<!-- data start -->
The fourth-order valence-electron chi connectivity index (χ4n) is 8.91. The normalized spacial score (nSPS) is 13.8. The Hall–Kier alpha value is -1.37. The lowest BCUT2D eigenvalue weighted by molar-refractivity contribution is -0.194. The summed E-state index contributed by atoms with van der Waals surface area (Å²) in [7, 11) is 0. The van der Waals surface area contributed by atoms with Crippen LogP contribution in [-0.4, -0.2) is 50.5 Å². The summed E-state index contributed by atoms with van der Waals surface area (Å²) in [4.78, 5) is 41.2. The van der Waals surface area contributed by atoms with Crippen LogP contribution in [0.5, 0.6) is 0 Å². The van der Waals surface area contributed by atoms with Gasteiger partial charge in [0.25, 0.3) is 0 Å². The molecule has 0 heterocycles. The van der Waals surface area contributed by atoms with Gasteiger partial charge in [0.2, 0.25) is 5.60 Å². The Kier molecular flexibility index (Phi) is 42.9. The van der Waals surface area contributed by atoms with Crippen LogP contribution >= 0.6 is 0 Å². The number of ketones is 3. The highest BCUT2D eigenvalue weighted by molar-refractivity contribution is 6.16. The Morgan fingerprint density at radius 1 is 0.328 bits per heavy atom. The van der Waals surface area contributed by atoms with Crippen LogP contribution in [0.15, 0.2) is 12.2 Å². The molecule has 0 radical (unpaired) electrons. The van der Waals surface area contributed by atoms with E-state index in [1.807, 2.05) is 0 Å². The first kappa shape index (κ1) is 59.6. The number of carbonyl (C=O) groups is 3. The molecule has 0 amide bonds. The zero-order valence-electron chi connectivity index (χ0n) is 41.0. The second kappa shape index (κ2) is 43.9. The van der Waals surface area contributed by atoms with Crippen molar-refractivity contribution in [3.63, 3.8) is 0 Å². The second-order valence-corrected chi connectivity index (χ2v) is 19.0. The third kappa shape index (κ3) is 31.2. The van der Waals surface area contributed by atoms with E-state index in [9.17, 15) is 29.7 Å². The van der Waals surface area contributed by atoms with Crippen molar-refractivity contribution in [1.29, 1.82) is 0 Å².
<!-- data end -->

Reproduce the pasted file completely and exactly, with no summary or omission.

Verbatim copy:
The fourth-order valence-electron chi connectivity index (χ4n) is 8.91. The normalized spacial score (nSPS) is 13.8. The Hall–Kier alpha value is -1.37. The lowest BCUT2D eigenvalue weighted by molar-refractivity contribution is -0.194. The summed E-state index contributed by atoms with van der Waals surface area (Å²) in [7, 11) is 0. The van der Waals surface area contributed by atoms with Crippen LogP contribution in [-0.4, -0.2) is 50.5 Å². The summed E-state index contributed by atoms with van der Waals surface area (Å²) in [4.78, 5) is 41.2. The van der Waals surface area contributed by atoms with Crippen LogP contribution in [0.5, 0.6) is 0 Å². The van der Waals surface area contributed by atoms with Gasteiger partial charge in [0.25, 0.3) is 0 Å². The molecule has 0 heterocycles. The van der Waals surface area contributed by atoms with Gasteiger partial charge in [0.2, 0.25) is 5.60 Å². The Kier molecular flexibility index (Phi) is 42.9. The van der Waals surface area contributed by atoms with Crippen LogP contribution >= 0.6 is 0 Å². The number of ketones is 3. The highest BCUT2D eigenvalue weighted by molar-refractivity contribution is 6.16. The Morgan fingerprint density at radius 1 is 0.328 bits per heavy atom. The van der Waals surface area contributed by atoms with Crippen LogP contribution in [0.15, 0.2) is 12.2 Å². The molecule has 0 radical (unpaired) electrons. The van der Waals surface area contributed by atoms with E-state index in [1.807, 2.05) is 0 Å². The first kappa shape index (κ1) is 59.6. The number of carbonyl (C=O) groups is 3. The molecule has 0 amide bonds. The zero-order valence-electron chi connectivity index (χ0n) is 41.0. The second kappa shape index (κ2) is 43.9. The van der Waals surface area contributed by atoms with Crippen molar-refractivity contribution in [3.63, 3.8) is 0 Å². The second-order valence-corrected chi connectivity index (χ2v) is 19.0. The third kappa shape index (κ3) is 31.2. The van der Waals surface area contributed by atoms with E-state index in [9.17, 15) is 29.7 Å². The van der Waals surface area contributed by atoms with Crippen molar-refractivity contribution in [1.29, 1.82) is 0 Å².